5 Tips for Taking Better Close-Up Photos

by Paul Cook | July 11, 2012

Macro photography is a genre of digital photography that needs no introduction. Introducing the photographer to an entirely unique view of the world, macro photography is all about producing images that appear larger in the film plane than in real life. This makes photographers into artists as they try to capture the smaller details that speak volumes.

Macro photography is focused at bringing forth the finest facets of the object through enhanced magnification and sharp focus. Being a genre that was once limited to science and forensics only, in a few years macro photography has gained popularity with photography enthusiasts across the globe.

The majority of photography enthusiasts are embracing macro photography as an art form. Helping individuals get up close and personal with the subject of their photo, macro photography allows one to absorb the overwhelming beauty of seemingly mundane objects that otherwise go unnoticed.

Extreme close-ups are more like viewing the world in an entirely different light where you fascinate viewers by exploring the beauty around you through magnification. Across the globe, photography fanatics are capturing macro images that never fail to instantly pique interest in viewers.

While digital photography is a delight in itself, macro photography has earned it a fame that will not wane anytime soon. What makes macro photography all the more fun is the fact that most of the point and shoot cameras available in markets today have incorporated it as a feature. With this convenience, even without all those fancy (not to forget expensive) DSLRs, you can create magic.

Given all the attention that macro photography was getting, the biggest industry giants such as Canon introduced their lineup of equipment specifically aimed at magnified digital photography. This lineup received great appreciation for the ingenious way it incorporated technique with style making macro shots easier than ever before.

If you have a SLR with macro settings or a DSLR with a zoom and decent macro ratio, with a little practice you can get some success rolling in for your shots. Are you wondering how to master the skill without the desired extension tubes and close up filters? Read on to discover the essential ingredients to create the perfect recipe for macro shots.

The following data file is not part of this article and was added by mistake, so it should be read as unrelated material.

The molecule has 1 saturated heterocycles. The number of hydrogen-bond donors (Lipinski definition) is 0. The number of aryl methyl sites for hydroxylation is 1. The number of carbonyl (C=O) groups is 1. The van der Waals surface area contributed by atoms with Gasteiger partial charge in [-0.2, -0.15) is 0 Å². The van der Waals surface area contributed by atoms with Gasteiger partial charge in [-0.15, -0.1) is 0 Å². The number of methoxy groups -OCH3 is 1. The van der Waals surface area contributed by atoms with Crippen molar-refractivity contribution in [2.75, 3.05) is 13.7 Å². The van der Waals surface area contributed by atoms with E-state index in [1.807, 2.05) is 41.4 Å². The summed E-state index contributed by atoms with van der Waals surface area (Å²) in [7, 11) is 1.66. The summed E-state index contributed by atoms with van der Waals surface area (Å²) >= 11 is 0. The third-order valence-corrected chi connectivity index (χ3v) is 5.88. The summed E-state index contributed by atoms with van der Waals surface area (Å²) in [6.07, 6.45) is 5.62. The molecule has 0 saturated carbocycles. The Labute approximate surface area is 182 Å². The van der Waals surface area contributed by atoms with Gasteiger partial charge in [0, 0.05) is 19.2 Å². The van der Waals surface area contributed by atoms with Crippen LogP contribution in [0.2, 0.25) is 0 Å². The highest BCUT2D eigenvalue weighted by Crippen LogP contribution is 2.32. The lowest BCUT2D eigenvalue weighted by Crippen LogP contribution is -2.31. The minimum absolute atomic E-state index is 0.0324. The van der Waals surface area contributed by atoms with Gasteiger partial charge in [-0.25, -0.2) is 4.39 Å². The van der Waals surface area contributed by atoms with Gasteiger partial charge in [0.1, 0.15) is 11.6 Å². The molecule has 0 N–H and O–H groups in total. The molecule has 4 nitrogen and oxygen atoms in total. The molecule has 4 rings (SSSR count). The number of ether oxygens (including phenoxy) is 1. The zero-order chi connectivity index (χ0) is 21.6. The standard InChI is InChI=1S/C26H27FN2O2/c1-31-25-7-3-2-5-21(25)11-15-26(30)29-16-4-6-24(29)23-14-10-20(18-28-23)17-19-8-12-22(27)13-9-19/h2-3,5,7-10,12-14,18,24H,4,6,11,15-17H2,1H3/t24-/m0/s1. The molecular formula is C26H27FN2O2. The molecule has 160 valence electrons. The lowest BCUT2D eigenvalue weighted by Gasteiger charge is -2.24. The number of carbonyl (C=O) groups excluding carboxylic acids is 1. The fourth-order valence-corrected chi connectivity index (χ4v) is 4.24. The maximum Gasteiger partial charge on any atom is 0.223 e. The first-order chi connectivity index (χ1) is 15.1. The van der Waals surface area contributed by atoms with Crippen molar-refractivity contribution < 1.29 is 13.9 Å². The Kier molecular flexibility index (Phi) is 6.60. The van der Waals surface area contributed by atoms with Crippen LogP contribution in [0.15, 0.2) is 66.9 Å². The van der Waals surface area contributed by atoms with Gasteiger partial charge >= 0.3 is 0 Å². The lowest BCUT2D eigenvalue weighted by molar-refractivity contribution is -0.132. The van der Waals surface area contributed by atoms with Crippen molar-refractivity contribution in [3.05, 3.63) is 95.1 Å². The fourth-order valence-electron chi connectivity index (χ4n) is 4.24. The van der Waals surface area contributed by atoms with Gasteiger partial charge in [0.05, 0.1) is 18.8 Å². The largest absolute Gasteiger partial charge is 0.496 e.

Culprit for Camera Focus- The Camera Shake

When shooting macro, the importance of focus cannot be denied. Nothing destroys a shot more than a shake. To avoid it, the two essential aspects are the use of high shutter speed and a stable camera. Stability of the camera can be achieved through the use of a tripod or cable release. Also, it is strongly recommended not to use auto focus. By manually focusing your lens, you can have precise control over the details that will be the center of attention in your shot.

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Precisely Perfect Composition

As a photographer, it is important to know your angles. Composition is something that can make or break the shot so all the time you will take to move up, down or around the subject will only be worth it. With the best exposure matching a flawless composition, you can accentuate the beauty of your shot beyond imagination. The best rule of thumb is to keep the main part of your subject out of the middle of the camera.

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Prefer Using Natural Light

Natural lighting is the key to stunning photographs. For beautifully lit photographs, an afternoon shoot is a great idea. Natural lighting always renders great photos. If the lighting is not sufficient, you can always use a flash but make sure you cover it with a tissue paper so that the shot has a subtle glow and not a harsh light. Try setting up your shot next to a large window. You can use a portable table and cover it with cloth or wood depending on the look you are going for.

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Keep Your Subject Stable

While it is important that you keep your camera stable, it is also imperative that you have a steady subject. The steadier your object is, the better turn out you can ensure. The final results promise to surprise you so much that you will agree that all your efforts were worth it. So don't have the fan on if it is going to move the flowers you are trying to photograph.

Practice Makes Perfect

Perfection does not come easy. It takes endless hours to master any skill and macro photography is no exception. As you will continue putting effort into it, you will be introduced to photography like never before.

In addition to the myriad of photo tutorials available today, with these tips, perfect macro shots are just a click away.

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Tips-n-Tricks #442

Some DSLRs have trouble with auto focusing in darker situations (ie events at night). If your lens can't capture focus on something try switching to manual focus and if you know you are usually about 10 feet away from your subject then move the lens to the 10ft mark on the barrel. Set your aperture for f4 or f5.6. This increases your chance to have most everything from 6-13 feet in focus (depending on your lens). And you will probably need to use your flash as well.


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